Week at Saxelby Cheesemongers: Cheese & Culture! Paul Kinstedt's
11,000 year History of Cheese on Cutting the Curd... Plus Saxelby's Less
Scholarly Favorite Historical Anecdotes From the Aforementioned Text.
say that humans and cheese have had a long and loving relationship is a
bit of an understatement. Since time immemorial, we've been coaxing
curds and whey into a mind-boggling array of fantastic cheeses, fresh,
aged, and at times freakish.
Today on Cutting the Curd, we have the privilege of talking with professor Paul Kinstedt about his new book'Cheese & Culture' which will make its debut in March of this year from Chelsea Green
Publishing. The book chronicles our rich and buttery cheese history, all
the way back to the fertile crescent. Here are some of our favorite
historical accounts of famous cheesemakers and cheese eaters that you
may not (or may very well have!) heard before, compliments of Mr.
Monster or Cheesemaker?
In Homer's 'The Odyssey' Odysseus and his crew land on the isle of
Sicilyin search of the feared and terrible Cyclops. They galumph around
for a while until they find his dwelling place which, SURPRISE! is home to a tidy little cheesemaking operation. The heroes hide out in the
cave untilthe Cyclopsreturns (as my sister Megan would say,a
potentially bad life choice) but luckily for them, the monster doesn't
see them and begins his daily ritual of making cheese, coagulating the
curd and pressing it into woven baskets.
Moral of the story: Don't hate on monsters. They like cheese too!
forward to France in the year AD 800-ish. The Emperor Charlemagne and
his entourage are trekkingthrough France, probably en route to some
medieval military special ops. They get waylaid, and stop at a monastery
for the night. The abbot, being rightly surprised by their arrival, is
forced to make a fancy dinner party on the fly. (Remember this story the
next time you're stressed about people coming over for dinner... at
least they're not Charlemagne.) Now, it being a last minute thing, and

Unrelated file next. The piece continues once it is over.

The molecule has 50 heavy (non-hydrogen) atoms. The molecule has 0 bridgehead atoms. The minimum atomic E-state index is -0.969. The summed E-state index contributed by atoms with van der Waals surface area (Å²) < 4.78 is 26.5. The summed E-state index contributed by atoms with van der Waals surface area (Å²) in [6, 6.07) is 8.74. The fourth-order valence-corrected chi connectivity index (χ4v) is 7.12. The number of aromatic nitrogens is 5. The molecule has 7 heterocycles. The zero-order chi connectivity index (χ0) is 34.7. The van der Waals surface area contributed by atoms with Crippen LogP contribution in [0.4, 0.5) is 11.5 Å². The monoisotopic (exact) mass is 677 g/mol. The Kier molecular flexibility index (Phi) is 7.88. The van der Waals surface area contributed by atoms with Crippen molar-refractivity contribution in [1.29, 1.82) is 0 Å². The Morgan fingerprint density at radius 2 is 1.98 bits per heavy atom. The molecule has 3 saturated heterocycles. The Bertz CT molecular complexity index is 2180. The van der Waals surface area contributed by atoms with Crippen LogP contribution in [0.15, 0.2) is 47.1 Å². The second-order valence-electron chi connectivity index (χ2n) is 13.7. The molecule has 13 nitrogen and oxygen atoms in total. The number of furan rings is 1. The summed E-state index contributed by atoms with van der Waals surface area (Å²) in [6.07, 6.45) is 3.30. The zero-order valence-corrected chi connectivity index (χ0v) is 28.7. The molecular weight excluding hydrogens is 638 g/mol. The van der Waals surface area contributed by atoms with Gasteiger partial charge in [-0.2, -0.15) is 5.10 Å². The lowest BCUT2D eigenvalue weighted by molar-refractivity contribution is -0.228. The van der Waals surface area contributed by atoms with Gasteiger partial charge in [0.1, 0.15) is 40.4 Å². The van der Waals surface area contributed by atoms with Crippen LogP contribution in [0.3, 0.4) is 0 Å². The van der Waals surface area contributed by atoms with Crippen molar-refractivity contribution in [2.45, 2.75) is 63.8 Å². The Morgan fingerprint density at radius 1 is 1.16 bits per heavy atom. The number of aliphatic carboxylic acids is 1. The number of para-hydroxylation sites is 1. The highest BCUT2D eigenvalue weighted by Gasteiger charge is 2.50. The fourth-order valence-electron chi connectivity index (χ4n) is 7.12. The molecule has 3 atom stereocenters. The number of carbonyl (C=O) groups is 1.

the fact being that good Catholics don't eat meat on certain days made
for a pretty tough dinner order for the abbot to fill. He sagely
concluded that they'd serve cheese for dinner, and brought out a stinky
wheel of something or other for the nobility to enjoy.
Why didn't I eat the rind?!
the story goes that Charlemagne dug into the cheese with great relish,
cutting off the rind and scooping out the gooey paste within. The abbot
watched in dismay, and after a few more bites, dared to inquire what in the heck the Emperor thought he was doing. In a nice way of course. The gist of the conversation was something like this: 'Why are you cutting
off the rind, sir? Don't you know that's the best part?!'
Moral of that story: Eat the rind. Monks know a thing or two about cheese.
in to Cutting the Curd today from 5:30 to 6:00 for a sneak peak at this
incredible new book, and stay tuned for an NYC book release party with
Saxelby Cheesemongers! Till next week, eat cheese and be merry!
offers a premier selection of American farmstead cheese, focusing on cheeses produced in the Northeastern United States. Co-owners Anne Saxelby and Benoit Breal pride themselves on selecting cheeses from small producers who farm sustainably with respect for their land and animals. The range of cheeses available at Saxelby Cheesemongers changes throughout the year as we work with and celebrate the seasonal nature of cheesemaking.